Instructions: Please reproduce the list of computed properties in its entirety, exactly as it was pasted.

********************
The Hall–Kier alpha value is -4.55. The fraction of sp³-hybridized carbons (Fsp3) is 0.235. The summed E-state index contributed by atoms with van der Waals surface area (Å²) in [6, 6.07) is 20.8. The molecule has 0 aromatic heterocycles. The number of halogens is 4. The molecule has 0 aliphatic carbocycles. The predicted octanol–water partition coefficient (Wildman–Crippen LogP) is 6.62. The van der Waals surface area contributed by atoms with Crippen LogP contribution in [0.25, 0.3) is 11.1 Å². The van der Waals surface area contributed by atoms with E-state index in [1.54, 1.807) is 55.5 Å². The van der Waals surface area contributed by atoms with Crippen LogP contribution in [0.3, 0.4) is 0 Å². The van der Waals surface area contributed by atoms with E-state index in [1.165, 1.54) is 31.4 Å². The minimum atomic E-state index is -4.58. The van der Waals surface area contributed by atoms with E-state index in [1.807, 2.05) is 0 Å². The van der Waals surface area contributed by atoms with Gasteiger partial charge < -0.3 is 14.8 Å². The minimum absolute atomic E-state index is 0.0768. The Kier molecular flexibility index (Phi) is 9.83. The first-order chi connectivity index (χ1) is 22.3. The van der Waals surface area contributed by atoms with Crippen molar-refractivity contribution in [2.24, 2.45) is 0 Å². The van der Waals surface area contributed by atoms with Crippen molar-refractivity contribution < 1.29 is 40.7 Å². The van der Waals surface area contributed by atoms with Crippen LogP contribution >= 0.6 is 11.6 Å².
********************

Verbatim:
The Hall–Kier alpha value is -4.55. The fraction of sp³-hybridized carbons (Fsp3) is 0.235. The summed E-state index contributed by atoms with van der Waals surface area (Å²) in [6, 6.07) is 20.8. The molecule has 0 aromatic heterocycles. The number of halogens is 4. The molecule has 0 aliphatic carbocycles. The predicted octanol–water partition coefficient (Wildman–Crippen LogP) is 6.62. The van der Waals surface area contributed by atoms with Crippen LogP contribution in [0.25, 0.3) is 11.1 Å². The van der Waals surface area contributed by atoms with E-state index in [1.54, 1.807) is 55.5 Å². The van der Waals surface area contributed by atoms with Crippen LogP contribution in [0.3, 0.4) is 0 Å². The van der Waals surface area contributed by atoms with E-state index in [1.165, 1.54) is 31.4 Å². The minimum atomic E-state index is -4.58. The van der Waals surface area contributed by atoms with E-state index in [1.807, 2.05) is 0 Å². The van der Waals surface area contributed by atoms with Gasteiger partial charge < -0.3 is 14.8 Å². The minimum absolute atomic E-state index is 0.0768. The Kier molecular flexibility index (Phi) is 9.83. The first-order chi connectivity index (χ1) is 22.3. The van der Waals surface area contributed by atoms with Crippen molar-refractivity contribution in [2.24, 2.45) is 0 Å². The van der Waals surface area contributed by atoms with Crippen molar-refractivity contribution < 1.29 is 40.7 Å². The van der Waals surface area contributed by atoms with Crippen LogP contribution >= 0.6 is 11.6 Å².